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r4 - 28 Apr 2008 - 18:55:03 - SuzanneAigrainYou are here: Astrophysics Wiki >  WelcomeToExeter Web  > SettlingIn

Settling into Life in Exeter

This page will provide information on useful things that you will need during your time here.

Medical:

Everyone (?) in Britain is entitled to free medical treatment through the National Health Service (NHS). Information about the NHS can be found http://www.nhs.uk/Pages/homepage.aspx. On this site you can also search for the nearest doctor or dentist.

Doctors in the UK work ridiculous hours, generally 8/8:30- 5/6:30 Mon-Fri ONLY! If you're sick outside of these hours or on the weekend you will need to go to the hospital which also has a NHS "walk-in" centre.

There are attempts in place to change the hours of GPs to accommodate longer hours and hours on the weekend, but from what I can tell this will take a while to implement still.

NHS walk-in centres.

The idea behind these (from what I can tell) is to treat people for things that are not emergencies or do not require a specialist. You simply "walk-in" and be treated. My experience of the one on SIDWELL St in town is that they do NOT have a doctor on staff, only a nurse who can probably treat things like burns etc. Anything more urgent or serious and you will need to visit a GP or your local hospital.

The NHS also offers contraception services. But only between certain hours.

Doctors.

In order to find a local doctor, use the NHS website above, choose GP, put in your local area and you will be given a list of doctors and their distance from you. Be warned however that most surgeries WILL NOT accept you as a patient unless you have been in the country for 6 months. When I enquired of them what I was supposed to do for the first 6 months, I was told to use the hospital.

After ringing around a number of surgeries I found one that treated people who had been in the country for less than 6 months, however I still don't think that I am on their books. The surgery is: St. Leonard's Practice on Athelstan Road.

Most Doctors surgeries are only open 8/8:30- 5/6:30 Mon-Fri ONLY! You may wish to ask them if they plan on extending their hours in the future.

Pharmacies.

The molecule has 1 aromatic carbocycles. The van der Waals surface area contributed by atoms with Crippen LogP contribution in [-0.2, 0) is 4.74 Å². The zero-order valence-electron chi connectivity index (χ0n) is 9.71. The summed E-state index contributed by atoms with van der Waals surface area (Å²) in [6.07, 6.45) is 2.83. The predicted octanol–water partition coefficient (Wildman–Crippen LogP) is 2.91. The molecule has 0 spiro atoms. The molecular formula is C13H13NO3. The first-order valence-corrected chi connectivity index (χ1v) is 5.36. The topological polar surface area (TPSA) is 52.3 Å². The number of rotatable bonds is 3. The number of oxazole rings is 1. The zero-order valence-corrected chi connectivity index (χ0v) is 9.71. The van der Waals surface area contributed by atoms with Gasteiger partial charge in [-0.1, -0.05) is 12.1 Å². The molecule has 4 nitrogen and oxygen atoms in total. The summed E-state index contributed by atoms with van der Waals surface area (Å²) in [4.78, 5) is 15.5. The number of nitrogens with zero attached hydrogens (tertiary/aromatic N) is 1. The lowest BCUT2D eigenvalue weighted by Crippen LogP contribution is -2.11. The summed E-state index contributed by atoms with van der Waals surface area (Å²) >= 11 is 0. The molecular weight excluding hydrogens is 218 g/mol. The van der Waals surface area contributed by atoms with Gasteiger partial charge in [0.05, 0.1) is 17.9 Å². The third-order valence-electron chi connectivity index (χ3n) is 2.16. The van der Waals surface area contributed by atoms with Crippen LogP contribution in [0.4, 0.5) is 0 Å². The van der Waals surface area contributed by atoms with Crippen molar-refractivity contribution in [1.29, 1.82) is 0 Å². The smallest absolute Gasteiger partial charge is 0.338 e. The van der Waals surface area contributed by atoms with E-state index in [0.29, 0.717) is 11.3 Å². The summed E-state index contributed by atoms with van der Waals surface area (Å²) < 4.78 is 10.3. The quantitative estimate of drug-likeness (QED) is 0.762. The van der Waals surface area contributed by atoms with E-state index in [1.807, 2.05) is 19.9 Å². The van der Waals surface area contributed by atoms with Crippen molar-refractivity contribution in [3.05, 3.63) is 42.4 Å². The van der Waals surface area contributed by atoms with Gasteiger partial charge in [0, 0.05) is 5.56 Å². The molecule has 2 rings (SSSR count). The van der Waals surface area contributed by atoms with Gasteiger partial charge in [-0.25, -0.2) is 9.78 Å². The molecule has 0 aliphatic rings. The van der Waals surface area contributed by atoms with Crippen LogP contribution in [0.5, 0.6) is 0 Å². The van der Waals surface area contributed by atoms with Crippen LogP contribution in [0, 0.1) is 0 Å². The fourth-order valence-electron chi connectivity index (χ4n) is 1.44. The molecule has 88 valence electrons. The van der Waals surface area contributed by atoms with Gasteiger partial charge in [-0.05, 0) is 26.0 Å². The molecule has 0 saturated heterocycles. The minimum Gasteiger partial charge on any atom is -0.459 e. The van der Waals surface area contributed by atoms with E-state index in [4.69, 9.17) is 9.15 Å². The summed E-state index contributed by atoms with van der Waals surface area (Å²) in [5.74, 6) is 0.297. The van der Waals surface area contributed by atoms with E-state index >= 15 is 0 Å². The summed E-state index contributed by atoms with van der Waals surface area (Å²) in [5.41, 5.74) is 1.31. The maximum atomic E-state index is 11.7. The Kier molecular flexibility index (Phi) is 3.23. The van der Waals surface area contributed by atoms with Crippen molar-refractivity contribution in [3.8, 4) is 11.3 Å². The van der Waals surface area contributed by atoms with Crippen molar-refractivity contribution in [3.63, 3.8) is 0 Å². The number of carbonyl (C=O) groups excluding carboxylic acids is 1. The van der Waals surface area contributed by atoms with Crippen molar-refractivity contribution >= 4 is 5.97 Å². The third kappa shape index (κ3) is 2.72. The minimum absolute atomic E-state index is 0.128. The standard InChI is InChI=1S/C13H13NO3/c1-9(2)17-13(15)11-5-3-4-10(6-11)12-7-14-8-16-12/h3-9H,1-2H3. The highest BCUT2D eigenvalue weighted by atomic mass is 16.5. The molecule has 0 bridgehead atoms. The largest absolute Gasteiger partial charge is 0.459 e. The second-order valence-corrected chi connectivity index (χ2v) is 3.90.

Of course if you're sick, you generally need medicine. There are your local BOOTS stores - but even they close at 4:30pm on a Sunday as I discovered once. The one at Exe Bridges is open until 5pm on Sundays. By chance, I discovered that the pharmacy attached to the St. Leonard's Practice is open late most days and even on Sundays! (10 or 11pm)

Prescriptions.

Fill these at a pharmacy. I've not had to do this yet, but I was told by a pharmacist at St Leonard's practice that it is really cheap or even free for most scripts. There is also the option of ordering your repeat prescriptions on line through the St Leonard's practice - but check with them for more information.

EIC card

The EIC is an European Insurance Card for medical treatment within Europe and outside of the UK. It is free to obtain and useful if you plan on travelling within Europe. See https://www.ehic.org.uk/Internet/home.do for who is elligible and regarding applying.

Dentists

Dentists in the UK appear to be a rare commodity. You can obtain access to free dental care through the NHS, but good luck finding a dentist that has room on their books and is taking new patients. The NHS website above will also give you an idea of local dentists that you can try approaching.

(Mod by Suz) It's not actually free even with the NHS, but a little less expensive. If you get on the books of the Barnfield Hill GP Surgery, last I heard the dental practice next door would accept you as an NHS patient. (end mod)

If you do find a dentist taking new patients, generally there is a long waiting list to see them.

There are also private dentists, where you can pay as you go and get more immediate treatment. However some private dentists have plans that you need to sign up for (12 a month) which covers one checkup a year or so and everything you have to pay for ON TOP of this subscription service.